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Archive for February, 2008

Executives Role

Posted by iBlog on February 6, 2008

In a more monolithic type of company, it’s easier to identify issues around which people can rally. For more diversified companies, like Tyco, strategy is driven by the businesses, with appropriate input and guidance from the corporate center. That has proved to be a better approach for us than approaching it from the center outward.

Annabel Spring: I absolutely agree. Our role is to get feedback from the business units, overlay the global trends, and make sure that everybody has identified the right issues. We then prioritize the opportunities across the business units and provide a strategic element for that prioritization. Feedback from the business units is also critical for maintaining that entrepreneurial edge. Morgan Stanley is so specialized and yet complex and global, which is hard to balance.

Marius Haas: The CSO’s role is dependent on CEOs not only because they have the final sign-off on strategy decisions but also because of their skill sets, tendencies, and way of managing the business. The question becomes: how do you complement the CEO’s strengths and weaknesses? My job at HP is to lay out the key initiatives we need to focus on in order to execute the plan. What are the initiatives that could build extra capacity, enhance our plan, or bring incremental operating profits or revenues? We go through those questions to get a sense of which ones need to mature and which ones are clearer from an execution standpoint.

Annabel Spring: The market also affects the CSO’s role. When the market is up, the role addresses long-term vision and investment. When the market is down, it requires restructuring strategy. You have to be able to move with the market and with the CEO.

Dan Simpson: Is it your role per se that varies according to market conditions, or does the difference lie more in the issues you address?

Annabel Spring: “Role” is somewhat of an amorphous word. When the market is growing, it’s easier to see the big picture, sit back, and prioritize across opportunities. In a market downturn, it is very much a tighter, hand-holding role with the business units, and a much more operational one.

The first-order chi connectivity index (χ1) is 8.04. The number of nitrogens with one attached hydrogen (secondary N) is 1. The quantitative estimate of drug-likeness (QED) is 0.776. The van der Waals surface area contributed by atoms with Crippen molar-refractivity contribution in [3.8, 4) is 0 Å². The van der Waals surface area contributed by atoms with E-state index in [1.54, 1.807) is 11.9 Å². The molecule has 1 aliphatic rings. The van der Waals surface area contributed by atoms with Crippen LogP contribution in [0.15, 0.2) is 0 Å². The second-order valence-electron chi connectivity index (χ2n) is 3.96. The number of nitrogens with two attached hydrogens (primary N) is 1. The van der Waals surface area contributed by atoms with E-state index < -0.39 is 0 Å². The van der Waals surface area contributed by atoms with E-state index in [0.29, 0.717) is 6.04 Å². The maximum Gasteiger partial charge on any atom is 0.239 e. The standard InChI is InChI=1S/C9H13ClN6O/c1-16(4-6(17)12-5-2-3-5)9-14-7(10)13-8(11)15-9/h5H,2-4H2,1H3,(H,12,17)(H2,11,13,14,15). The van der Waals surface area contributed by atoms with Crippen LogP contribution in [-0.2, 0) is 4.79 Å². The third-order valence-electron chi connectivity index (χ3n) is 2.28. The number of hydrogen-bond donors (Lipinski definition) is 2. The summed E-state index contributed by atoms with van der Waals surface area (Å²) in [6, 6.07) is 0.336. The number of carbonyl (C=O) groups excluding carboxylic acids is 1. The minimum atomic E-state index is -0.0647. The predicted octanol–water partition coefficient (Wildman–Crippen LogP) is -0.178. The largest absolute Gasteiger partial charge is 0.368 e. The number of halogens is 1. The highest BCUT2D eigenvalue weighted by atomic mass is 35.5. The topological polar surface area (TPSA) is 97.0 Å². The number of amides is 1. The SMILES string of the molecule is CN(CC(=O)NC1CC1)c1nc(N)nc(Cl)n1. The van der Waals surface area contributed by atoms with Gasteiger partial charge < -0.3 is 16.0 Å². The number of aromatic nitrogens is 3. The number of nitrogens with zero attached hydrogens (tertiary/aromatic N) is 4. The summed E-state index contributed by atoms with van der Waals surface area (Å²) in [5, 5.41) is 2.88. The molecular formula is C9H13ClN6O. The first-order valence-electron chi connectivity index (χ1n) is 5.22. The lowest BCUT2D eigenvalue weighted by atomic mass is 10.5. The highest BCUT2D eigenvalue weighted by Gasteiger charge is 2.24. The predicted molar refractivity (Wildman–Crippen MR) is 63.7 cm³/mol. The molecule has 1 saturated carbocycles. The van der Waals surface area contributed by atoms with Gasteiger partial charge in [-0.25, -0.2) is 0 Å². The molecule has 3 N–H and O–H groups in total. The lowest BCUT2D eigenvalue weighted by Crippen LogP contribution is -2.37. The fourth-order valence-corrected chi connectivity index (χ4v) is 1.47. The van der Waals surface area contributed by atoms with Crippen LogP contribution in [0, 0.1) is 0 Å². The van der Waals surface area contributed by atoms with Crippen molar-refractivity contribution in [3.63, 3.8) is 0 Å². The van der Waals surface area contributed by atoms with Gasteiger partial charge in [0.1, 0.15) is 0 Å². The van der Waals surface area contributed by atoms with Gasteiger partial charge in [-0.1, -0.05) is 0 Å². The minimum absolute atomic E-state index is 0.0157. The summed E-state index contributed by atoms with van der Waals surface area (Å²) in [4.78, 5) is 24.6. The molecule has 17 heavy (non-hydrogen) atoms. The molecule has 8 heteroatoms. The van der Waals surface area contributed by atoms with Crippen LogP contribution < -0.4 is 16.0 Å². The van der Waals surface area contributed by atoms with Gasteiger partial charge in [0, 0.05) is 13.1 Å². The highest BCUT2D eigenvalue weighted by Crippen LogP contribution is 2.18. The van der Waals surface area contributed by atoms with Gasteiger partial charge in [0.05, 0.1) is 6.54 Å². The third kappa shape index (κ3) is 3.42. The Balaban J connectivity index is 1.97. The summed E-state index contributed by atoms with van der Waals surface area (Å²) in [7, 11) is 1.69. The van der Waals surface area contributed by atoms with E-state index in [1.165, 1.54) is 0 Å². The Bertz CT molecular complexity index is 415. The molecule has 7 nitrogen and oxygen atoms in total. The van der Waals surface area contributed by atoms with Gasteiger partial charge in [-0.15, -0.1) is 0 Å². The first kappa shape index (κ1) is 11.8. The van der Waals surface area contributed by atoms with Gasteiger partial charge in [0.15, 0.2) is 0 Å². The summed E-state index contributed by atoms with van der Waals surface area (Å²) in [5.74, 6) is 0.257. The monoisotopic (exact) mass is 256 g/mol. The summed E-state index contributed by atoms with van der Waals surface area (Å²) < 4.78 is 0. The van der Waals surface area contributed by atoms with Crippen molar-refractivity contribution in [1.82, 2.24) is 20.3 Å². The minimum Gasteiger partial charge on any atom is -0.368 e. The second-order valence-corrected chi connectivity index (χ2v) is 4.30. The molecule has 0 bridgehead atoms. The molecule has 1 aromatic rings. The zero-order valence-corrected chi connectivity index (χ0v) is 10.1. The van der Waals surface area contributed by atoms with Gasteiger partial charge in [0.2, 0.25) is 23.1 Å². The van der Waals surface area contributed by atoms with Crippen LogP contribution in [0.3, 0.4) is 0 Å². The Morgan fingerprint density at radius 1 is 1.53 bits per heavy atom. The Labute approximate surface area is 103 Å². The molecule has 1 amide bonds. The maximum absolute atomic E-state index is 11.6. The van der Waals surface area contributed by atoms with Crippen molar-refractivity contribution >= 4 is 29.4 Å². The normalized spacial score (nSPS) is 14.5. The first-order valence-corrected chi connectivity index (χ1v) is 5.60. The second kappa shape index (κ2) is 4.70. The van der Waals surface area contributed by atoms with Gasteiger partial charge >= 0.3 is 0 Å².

Stuart Grief: I find Textron going in the opposite position, which may highlight the difference between industrial and financial companies. When the company is struggling, there’s a need to step back and reexamine things. When the company performs very well, people sometimes believe the good times will continue forever.

The Quarterly: How does a company’s performance modify what the CSO does?

Dan Simpson: Performance changes the issue set, not the role. During performance shortfalls, consistency and conviction become more important—horizons are closer and you focus all the water on short-term fires. But it’s not uncommon for short-term fixes to create long-term problems. A downward spiral develops momentum and becomes harder to turn around. While nearly everyone focuses on the near term, a CSO must be an advocate for long-term health.

Marius Haas: That makes sense, but in our situation at HP, when the company wasn’t performing well, the solution required restructuring. The people running the business were so close to the business that they weren’t able to think outside of the box. The fundamental pieces were broken. We felt that driving for operational excellence was going to deliver more value for us in that period of time.

Stuart Grief: If a company’s doing poorly, one of the first worthwhile diagnoses is an assessment of the quality of the strategy and its execution. If you’re happy with the strategy, you just need to focus operationally to get it done. I wasn’t at Textron at the time, but in 2000 and 2001, the leadership realized, “We’ve got a dead business model. We have to rebuild the company and transform it fundamentally.” It was a strategic issue in need of rewriting.

Marius Haas: I was in a corporate-strategy team at Compaq about eight years ago, where the team spent way too much time focusing on the strategic, long-term view. The CEO liked this model, but none of the other executives felt there was any deliverable value. When I got into the role of CSO, I tried to build a bridge between the CEO and the executives in the business units. I wanted a model that pulled from all of them. You need to be able to dive into a business unit and become a core part of its strategy-setting and operational-excellence initiatives.